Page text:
Shirley@Housepitality Designs said...

I have always wanted a Hitchcock chair...they are so collectable...have not been able to find one at a reasonable price in an antique shop.. You transformed the chair to a very beautiful piece...!!!

ℳartina @ Northern Nesting said...

Judy I LOVE IT!! Great job!

Anonymous said...

Nice makeover...I do like what you did with it - and if that Hitchcock Chair wasn't in such nice condition I wouldn't say this - never, never do that to a Hitchcock Chair - they are no longer produced and are very expensive in that condition...may not have been in your taste - but you could have sold it and bought another chair and had a nice profit - just sayin'. Hope no one is offended by my comment - I just hate to see that happen to a very nice chair...

Eiresicilia said...

Funny I found your makeover because I want to use chalk paint to translate the "Hitchcock" look to some other pieces of furniture. You really could have sold the chair to someone who would have loved the look of the chair as it was and bought four or more unloved chairs to do over.

frwebb said...

When Lambert Hitchcock began producing enameled, stencil- design chairs from hard rock maple and cherry in the mid-eighteen-hundreds, his innovative ideas included stencil designs using blown-in bronze powder, protected with a coat of clear lacquer. The early chairs had black or dark green backgrounds, though the current incarnation of the company produces other colors as well.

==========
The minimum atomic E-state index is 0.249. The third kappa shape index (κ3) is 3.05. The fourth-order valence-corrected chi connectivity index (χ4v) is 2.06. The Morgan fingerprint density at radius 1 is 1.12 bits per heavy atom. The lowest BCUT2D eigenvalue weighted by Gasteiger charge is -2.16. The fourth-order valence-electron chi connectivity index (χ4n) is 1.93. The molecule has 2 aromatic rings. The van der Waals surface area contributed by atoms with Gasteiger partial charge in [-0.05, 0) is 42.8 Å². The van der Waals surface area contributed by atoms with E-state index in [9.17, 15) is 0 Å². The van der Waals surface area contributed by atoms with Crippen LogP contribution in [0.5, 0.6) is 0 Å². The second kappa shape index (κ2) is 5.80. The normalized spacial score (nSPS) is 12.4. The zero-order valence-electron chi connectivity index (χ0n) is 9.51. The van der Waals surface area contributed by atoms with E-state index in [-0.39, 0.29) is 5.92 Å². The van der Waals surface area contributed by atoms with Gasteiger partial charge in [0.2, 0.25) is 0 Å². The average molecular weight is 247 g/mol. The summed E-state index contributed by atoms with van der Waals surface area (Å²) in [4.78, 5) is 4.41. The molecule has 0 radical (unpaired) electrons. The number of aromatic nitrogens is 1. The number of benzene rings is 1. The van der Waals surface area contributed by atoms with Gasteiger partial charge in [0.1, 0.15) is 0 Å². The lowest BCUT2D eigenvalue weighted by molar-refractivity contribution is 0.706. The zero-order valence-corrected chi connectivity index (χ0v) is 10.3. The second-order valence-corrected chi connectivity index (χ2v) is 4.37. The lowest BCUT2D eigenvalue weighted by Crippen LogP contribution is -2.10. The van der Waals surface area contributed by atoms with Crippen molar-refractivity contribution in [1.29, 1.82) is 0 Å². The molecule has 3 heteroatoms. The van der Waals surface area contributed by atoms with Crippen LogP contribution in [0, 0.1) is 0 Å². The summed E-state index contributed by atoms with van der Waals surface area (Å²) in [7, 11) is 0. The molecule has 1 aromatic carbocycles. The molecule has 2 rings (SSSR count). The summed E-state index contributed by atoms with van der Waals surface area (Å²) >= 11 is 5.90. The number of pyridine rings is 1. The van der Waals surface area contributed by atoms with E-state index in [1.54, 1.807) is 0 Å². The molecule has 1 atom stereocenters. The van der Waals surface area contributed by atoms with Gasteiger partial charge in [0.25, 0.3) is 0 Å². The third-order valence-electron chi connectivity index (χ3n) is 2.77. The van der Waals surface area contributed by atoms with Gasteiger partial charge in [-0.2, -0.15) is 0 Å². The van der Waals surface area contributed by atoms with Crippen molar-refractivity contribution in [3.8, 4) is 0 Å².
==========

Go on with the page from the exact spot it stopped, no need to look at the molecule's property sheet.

Today's Hitchcock factory, run by a group that started out restoring the antique models, is located near the original in Riverton, CT (formerly Hitchcocksville). Hitchcock chairs from every era are VERY collectible. Depending on the age and condition of the chair, even used modern Hitchcocks are typically worth a minimum of $75, with older ones selling for up to five or six hundred. With the original paint.

Whatever you'd call it now, it's not really a Hitchcock chair any longer. I see that some find your redesign 'fresh' or 'pretty'. To me, it's kinda sad.

frwebb said...

When Lambert Hitchcock began producing enameled, stencil- design chairs from hard rock maple and cherry in the mid-eighteen-hundreds, his innovative ideas included stencil designs using blown-in bronze powder, protected with a coat of clear lacquer. The early chairs had black or dark green backgrounds, though the current incarnation of the company produces other colors as well.

Today's Hitchcock factory, run by a group that started out restoring the antique models, is located near the original in Riverton, CT (formerly Hitchcocksville). Hitchcock chairs from every era are VERY collectible. Depending on the age and condition of the chair, even used modern Hitchcocks are typically worth a minimum of $75, with older ones selling for up to five or six hundred. With the original paint.

Whatever you'd call it now, it's not really a Hitchcock chair any longer. I see that some find your redesign 'fresh' or 'pretty'. To me, it's kinda sad.

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Unknown said...

Agreed. The stenciling on those is what makes them special and you covered it up with your name.